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Supporting the development of the AHP workforce and AHP careers

Retaining the talent within the AHP workforce is an important aspect of HEE’s work. As the lead education and training body, HEE is responsible for supporting the development of career paths and the development of opportunities to ensure people can see careers and not just ‘jobs’.

AHP Careers – A Universe of Opportunities

Recognising that the wealth of AHP talent may not always be fully utilised, HEE has  created an online AHPs’ Universe of Opportunities careers resource to raise awareness of the vast array of opportunities for AHPs to develop their careers.

Working with the AHP professional bodies, the resource includes eight core areas that AHPs could consider to develop their career, all whilst potentially continuing in clinical practice. It includes insight from AHPs working within these areas, with voices from across all 14 allied health professions – plus useful information and links to resources to demonstrate the art of the possible for AHPs’ career development. .The resource can be accessed on our e-lfh pages.

 

Supporting the growth of the smaller professions

We are working closely with the Office for Students (OfS)  and developing long term strategies to stabilise and develop the Allied health professions. Work is ongoing tincluding that in:

  • Podiatry
  • Prosthetics and Orthotics
  • Orthoptists
  • Therapeutic radiography

We are also proactively working with all the allied health professions to optimise supply. 

Our work: 

Developing clinical academic careers is an important part of our workforce development agenda, in partnership with the National Institute of Health Research (NIHR).

As part of HEE’s review of non-medical clinical academic career pathways, in collaboration with NIHR, we commissioned a survey of factors that enable and inhibit the career progression of applicants for NIHR personal research training awards.

This study brings together, for the first time, an overview of the career progression of nurses, midwives and allied health professionals (NMAHPs) who wish to pursue independent research and clinical academic careers. It also considers the enablers and barriers to progress in this field. The study builds on the recent findings from the NIHR strategic review of training and makes recommendations regarding interventions and initiatives to support clinical academic careers and remove unnecessary barriers.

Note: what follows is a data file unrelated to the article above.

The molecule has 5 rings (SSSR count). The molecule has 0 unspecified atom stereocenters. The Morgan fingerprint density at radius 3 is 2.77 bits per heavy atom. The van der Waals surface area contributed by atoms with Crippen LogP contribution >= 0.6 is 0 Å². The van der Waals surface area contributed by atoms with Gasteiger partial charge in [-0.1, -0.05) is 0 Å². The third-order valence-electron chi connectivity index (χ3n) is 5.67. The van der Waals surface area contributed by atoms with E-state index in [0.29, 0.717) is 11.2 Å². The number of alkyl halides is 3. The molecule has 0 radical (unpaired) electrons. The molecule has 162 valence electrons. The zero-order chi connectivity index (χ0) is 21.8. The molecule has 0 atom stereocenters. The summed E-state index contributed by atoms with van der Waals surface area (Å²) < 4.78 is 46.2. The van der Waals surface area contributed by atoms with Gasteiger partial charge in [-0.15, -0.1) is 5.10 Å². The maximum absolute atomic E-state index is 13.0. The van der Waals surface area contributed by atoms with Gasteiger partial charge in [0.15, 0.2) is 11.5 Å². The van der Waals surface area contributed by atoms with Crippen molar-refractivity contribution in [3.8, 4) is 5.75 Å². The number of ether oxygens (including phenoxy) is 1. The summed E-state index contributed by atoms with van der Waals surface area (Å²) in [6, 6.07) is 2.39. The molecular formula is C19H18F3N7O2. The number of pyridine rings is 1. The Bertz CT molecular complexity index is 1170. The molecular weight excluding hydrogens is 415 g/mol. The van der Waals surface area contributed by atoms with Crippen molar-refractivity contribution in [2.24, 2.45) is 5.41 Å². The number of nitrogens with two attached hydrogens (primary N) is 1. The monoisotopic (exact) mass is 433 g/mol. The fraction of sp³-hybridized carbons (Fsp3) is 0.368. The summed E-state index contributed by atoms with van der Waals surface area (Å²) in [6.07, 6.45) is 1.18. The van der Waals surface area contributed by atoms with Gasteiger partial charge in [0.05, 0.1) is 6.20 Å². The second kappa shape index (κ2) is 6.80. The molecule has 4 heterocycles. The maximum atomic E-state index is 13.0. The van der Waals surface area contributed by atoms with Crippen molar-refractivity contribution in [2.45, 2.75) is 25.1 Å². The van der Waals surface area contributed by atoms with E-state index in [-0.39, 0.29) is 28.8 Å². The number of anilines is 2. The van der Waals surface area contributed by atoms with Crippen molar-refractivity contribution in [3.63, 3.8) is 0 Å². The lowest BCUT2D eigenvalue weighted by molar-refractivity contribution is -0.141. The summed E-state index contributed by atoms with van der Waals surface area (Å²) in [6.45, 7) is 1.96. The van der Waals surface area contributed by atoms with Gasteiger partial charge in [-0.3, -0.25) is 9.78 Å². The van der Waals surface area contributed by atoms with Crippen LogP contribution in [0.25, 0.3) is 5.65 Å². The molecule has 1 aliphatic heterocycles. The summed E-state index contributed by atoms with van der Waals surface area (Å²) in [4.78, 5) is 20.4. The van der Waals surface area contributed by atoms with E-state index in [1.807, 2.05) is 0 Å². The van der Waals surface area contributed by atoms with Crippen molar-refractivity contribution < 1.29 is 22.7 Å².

As more students are encouraged to train as AHPs, there will be a pressing need for more AHP educators. HEE is supporting more AHPs into education, building upon the four pillars of advanced clinical practice and investigating the existing apprenticeship opportunities into academia.

HEE is enhancing patient safety by improving the advanced practice knowledge and skills of healthcare staff in relation to dysphagia (swallowing difficulties), working with the Royal College of Speech and Language Therapists (RCSLT).

The RCSLT has developed undergraduate dysphagia skills development and HEE is helping support the review of the ‘Inter-professional Dysphagia Framework (IDF)’, an accessible competency framework. The IDF aims to help healthcare staff develop the skills, knowledge, confidence and ability to contribute more effectively in the identification of people with, and in the management of, eating, drinking and swallowing difficulties.

A very important part of career development is extending the skills of our workforce to meet the needs of populations. This may mean extending skills that were traditionally the remit of AHPs or broadening skills sets across professional boundaries.

Delivering the ambitions of the Interim NHS People Plan to deliver the NHS Long Term Plan will require the NHS to maximise the potential of the whole workforce. Targeted continued professional development that enables a clear clinical career path will help retain highly valued and skilled staff; support service/workforce transformation; and support areas of workforce shortfall.

The Long Term Plan signals multi-professional ‘credentialing’ (the acknowledgment of a recognised and accredited unit of learning) to extend the skills of the workforce. This dovetails with the current multi-professional work on advanced clinical practice (ACP) that is being driven by the needs of populations.

The #150Leaders Student Leadership Programme – run by the Council of Deans for Health offers innovative ways for developing leadership in future healthcare professionals, targeting 150 students of nursing, midwifery and AHP courses across the UK.

HEE is working with the #150 leaders as our reference group for our work to improve the supply of AHPs.

Leadership within AHP training programmes is a vital skill for a modern workforce and will be a key part of our attention as we start to understand our future AHP workforce